24 August 2004
Aston University researchers gain insight into diabetic vision problems
DIABETES is one of the major causes of vision loss and blindness in the UK. Now optometry researchers at Aston University’s new 10 million Academy of Life Sciences are to carry out a ground-breaking new study which will lead to a greater understanding of visual problems experienced by diabetics.
Their research, which is the first of its kind in the world, will measure the effects of the daily cycle of blood sugar levels on the vision of diabetic patients via detailed eye examinations. This will help scientists to gain a vital understanding of how the disease causes vision problems in diabetics and, specifically, its effects on the retinal tissue (sensitive tissue at the back of the eye) over the course of the day.
With an estimated 1.4 million diabetic sufferers in the UK the results of the research will have significant implications on the vision and the general health of a large number of people.
In order to obtain significant and reliable results, the researchers hope that a large number of diabetics will volunteer to take part in a series of six short vision assessments over a period of 12 hours. Participants may be of any age and either sex and do not need a vision problem to take part. All volunteers will receive a ?50 payment and meals on the day in thanks for their involvement.
The study, which has been organised by Helena Workman - a PhD research optometrist at the university -, is to take place in the Aston Academy of Life Sciences, a new state of the art facility for academic research and private medical care. It is the only facility of its kind in Europe and includes a centre of excellence for eye research, diagnosis and surgery. The Academy will provide sophisticated equipment for the research including a camera designed to photograph the back of the eye and measure the thickness of retinal tissue. Most hospitals and clinics do not have access to this equipment, thus indicating the importance and uniqueness of the research.
Helena explains: ?Our hope is that our research will help to provide a unique insight into diabetes as a whole and the way in which blood sugar control may affect the vision of our diabetic population in their daily lives.?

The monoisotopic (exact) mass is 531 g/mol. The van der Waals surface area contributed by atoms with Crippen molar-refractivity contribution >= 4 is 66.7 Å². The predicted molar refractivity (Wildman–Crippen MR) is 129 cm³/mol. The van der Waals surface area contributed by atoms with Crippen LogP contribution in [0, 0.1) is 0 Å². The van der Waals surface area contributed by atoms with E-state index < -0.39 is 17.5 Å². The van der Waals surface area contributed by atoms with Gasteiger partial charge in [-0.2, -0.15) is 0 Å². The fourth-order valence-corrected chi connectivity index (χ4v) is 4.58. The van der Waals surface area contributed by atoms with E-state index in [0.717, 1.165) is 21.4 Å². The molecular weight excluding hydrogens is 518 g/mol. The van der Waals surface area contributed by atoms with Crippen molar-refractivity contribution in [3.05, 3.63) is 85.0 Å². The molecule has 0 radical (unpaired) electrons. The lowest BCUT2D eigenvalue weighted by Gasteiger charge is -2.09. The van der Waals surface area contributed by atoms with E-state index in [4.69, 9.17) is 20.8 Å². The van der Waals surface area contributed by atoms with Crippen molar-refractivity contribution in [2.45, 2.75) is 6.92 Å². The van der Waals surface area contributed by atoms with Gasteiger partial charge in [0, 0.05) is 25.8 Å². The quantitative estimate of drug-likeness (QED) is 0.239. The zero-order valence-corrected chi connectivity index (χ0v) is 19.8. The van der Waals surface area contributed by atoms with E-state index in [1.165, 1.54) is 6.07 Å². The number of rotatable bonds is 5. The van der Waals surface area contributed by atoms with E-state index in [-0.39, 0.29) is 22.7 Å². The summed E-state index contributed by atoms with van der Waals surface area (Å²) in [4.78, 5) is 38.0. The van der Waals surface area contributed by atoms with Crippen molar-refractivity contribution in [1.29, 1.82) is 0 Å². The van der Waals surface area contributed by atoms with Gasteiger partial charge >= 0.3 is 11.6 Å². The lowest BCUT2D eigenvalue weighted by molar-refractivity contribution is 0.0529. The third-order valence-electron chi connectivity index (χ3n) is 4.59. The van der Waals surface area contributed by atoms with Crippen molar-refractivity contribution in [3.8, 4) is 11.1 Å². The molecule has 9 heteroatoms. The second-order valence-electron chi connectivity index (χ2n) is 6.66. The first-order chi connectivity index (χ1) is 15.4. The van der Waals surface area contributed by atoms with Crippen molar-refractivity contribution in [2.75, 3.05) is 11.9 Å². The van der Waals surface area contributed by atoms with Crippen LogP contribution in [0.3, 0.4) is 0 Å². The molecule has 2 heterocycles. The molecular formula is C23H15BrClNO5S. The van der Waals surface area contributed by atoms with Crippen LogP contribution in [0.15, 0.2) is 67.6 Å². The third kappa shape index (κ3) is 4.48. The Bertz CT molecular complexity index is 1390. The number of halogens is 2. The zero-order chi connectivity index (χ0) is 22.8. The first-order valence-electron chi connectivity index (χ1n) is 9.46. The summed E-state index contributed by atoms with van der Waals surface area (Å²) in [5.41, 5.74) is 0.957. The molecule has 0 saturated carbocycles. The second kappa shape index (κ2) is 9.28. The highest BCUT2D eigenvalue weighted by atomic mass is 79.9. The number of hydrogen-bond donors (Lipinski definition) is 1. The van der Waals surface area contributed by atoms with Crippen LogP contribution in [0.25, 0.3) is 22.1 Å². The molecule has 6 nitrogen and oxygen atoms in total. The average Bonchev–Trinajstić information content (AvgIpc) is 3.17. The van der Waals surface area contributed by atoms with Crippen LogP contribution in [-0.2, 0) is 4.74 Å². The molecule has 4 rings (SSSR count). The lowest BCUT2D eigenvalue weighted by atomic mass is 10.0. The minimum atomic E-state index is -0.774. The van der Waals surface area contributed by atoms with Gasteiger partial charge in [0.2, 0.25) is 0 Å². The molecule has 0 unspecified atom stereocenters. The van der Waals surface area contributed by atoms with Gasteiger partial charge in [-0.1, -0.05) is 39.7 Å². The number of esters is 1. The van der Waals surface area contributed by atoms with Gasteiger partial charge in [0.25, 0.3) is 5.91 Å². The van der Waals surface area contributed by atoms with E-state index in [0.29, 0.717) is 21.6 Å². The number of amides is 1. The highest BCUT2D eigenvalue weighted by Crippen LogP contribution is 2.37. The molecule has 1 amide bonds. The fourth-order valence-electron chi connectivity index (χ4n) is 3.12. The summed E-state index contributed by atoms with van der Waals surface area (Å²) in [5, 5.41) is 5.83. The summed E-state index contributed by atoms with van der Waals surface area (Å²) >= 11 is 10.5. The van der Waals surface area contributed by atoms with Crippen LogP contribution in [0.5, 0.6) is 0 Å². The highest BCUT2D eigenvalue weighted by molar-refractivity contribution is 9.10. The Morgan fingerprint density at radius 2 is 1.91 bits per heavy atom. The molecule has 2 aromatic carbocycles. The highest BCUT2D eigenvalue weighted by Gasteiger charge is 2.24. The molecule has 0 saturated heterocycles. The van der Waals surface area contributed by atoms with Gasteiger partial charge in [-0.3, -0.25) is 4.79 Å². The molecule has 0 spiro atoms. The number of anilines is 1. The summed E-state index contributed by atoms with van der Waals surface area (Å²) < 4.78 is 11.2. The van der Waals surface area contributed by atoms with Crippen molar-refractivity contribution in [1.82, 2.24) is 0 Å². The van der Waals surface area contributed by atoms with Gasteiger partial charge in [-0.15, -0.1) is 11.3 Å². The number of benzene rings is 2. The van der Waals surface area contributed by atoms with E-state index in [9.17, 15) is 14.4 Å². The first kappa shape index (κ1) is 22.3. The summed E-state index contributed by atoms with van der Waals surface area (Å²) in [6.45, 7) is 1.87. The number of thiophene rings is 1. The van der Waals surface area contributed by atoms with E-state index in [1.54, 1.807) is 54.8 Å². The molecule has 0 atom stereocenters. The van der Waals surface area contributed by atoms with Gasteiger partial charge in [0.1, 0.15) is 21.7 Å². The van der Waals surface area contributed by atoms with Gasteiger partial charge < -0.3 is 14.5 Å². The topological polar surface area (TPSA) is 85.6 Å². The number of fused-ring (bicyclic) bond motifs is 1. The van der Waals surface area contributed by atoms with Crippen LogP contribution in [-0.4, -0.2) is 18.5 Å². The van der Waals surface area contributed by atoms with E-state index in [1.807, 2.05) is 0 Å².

Anyone interested in volunteering for the study or requiring more information should contact Helena Workman or Dr. Sarah Hosking on 0121 204 3800 or alternatively email email@example.com
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Written by Babs Coombes. For further information please contact me on 0121 204 4549 or email: firstname.lastname@example.org
Notes to editors:
1. Diabetes mellitus is a condition in which the amount of glucose (sugar) in the blood is too high because the body is not producing any, or enough of, the hormone insulin. There are two main types of diabetes; Type 1 diabetes (insulin dependent diabetes) develops when the body is unable to produce any insulin and usually appears in people below the age of 30. It can only be treated with regular insulin injections. Type 2 diabetes (non insulin dependent diabetes) develops when the body can still make insulin but not enough, or when the body makes insulin that does not work properly. This type of diabetes usually occurs in people over the age of 30, particularly in obese, South Asian and African-Caribbean people and can be treated by diet, exercise and tablets or by diet, exercise and insulin injections.*
2. Diabetes affects the vision usually due to a condition called diabetic retinopathy. Over several years a high blood glucose level can weaken and damage the tiny blood vessels next to the retina (the sensitive area at the back of the eye). This can result in various problems:
? Small swellings in the blood vessels (microaneurysms)
? Small leaks of fluid from damaged blood vessels (exudates)
? Small bleeds from damaged blood vessels (haemorrhages)
? Blocked blood vessels causing blood and oxygen supplies to become cut off to some parts of the retina.
This can cause damage to the cells of the retina causing vision problems.
3. The retina is the sensitive area at the back of the eye made up of two types of specialised cells ? rods and cones. These cells are hit by the light coming in through the lens of the eye and send messages to the brain about what you are seeing, via the optic nerve.
4. Aston Academy of Life Sciences is a uniquely equipped medical facility offering diagnostic and surgical services for eye care and brain imaging and is an unrivalled European venture. This state-of-the-art facility is located on the Aston University campus in the heart of Birmingham City Centre and includes two operating suites, eight specialised consulting rooms, an MRI suite and wet labs. The Academy, which fuses academic research and private medical care will become a centre of excellence for eye research, diagnosis and surgery within the UK.
5. Tests involve reading test charts and having non-invasive retinal photographs taken. No eye drops are required and volunteers can drive home after the study. They will also have their blood sugar levels taken with a finger prick test.�